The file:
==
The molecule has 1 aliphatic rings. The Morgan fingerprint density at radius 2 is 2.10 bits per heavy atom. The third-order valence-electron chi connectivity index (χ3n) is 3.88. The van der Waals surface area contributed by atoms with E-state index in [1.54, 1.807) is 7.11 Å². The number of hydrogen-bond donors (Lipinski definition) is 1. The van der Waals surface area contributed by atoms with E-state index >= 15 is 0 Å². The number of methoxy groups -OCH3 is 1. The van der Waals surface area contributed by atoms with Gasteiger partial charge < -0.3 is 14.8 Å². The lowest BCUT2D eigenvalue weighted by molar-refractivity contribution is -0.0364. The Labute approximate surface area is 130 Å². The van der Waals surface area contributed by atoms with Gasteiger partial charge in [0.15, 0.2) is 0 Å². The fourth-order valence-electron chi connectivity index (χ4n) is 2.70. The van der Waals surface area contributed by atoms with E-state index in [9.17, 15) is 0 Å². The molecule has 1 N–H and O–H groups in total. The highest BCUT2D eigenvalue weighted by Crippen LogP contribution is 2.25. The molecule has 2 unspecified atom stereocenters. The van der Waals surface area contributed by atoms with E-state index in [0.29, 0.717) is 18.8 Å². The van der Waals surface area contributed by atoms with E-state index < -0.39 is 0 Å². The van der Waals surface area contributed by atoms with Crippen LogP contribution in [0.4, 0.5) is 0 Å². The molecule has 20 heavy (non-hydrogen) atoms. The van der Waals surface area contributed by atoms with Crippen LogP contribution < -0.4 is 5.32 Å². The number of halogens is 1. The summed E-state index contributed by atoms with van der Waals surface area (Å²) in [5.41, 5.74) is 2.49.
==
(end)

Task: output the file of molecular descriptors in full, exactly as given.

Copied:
The molecule has 1 aliphatic rings. The Morgan fingerprint density at radius 2 is 2.10 bits per heavy atom. The third-order valence-electron chi connectivity index (χ3n) is 3.88. The van der Waals surface area contributed by atoms with E-state index in [1.54, 1.807) is 7.11 Å². The number of hydrogen-bond donors (Lipinski definition) is 1. The van der Waals surface area contributed by atoms with E-state index >= 15 is 0 Å². The number of methoxy groups -OCH3 is 1. The van der Waals surface area contributed by atoms with Gasteiger partial charge < -0.3 is 14.8 Å². The lowest BCUT2D eigenvalue weighted by molar-refractivity contribution is -0.0364. The Labute approximate surface area is 130 Å². The van der Waals surface area contributed by atoms with Gasteiger partial charge in [0.15, 0.2) is 0 Å². The fourth-order valence-electron chi connectivity index (χ4n) is 2.70. The van der Waals surface area contributed by atoms with E-state index in [9.17, 15) is 0 Å². The molecule has 1 N–H and O–H groups in total. The highest BCUT2D eigenvalue weighted by Crippen LogP contribution is 2.25. The molecule has 2 unspecified atom stereocenters. The van der Waals surface area contributed by atoms with E-state index in [0.29, 0.717) is 18.8 Å². The van der Waals surface area contributed by atoms with E-state index < -0.39 is 0 Å². The van der Waals surface area contributed by atoms with Crippen LogP contribution in [0.4, 0.5) is 0 Å². The molecule has 20 heavy (non-hydrogen) atoms. The van der Waals surface area contributed by atoms with Crippen LogP contribution < -0.4 is 5.32 Å². The number of halogens is 1. The summed E-state index contributed by atoms with van der Waals surface area (Å²) in [5.41, 5.74) is 2.49.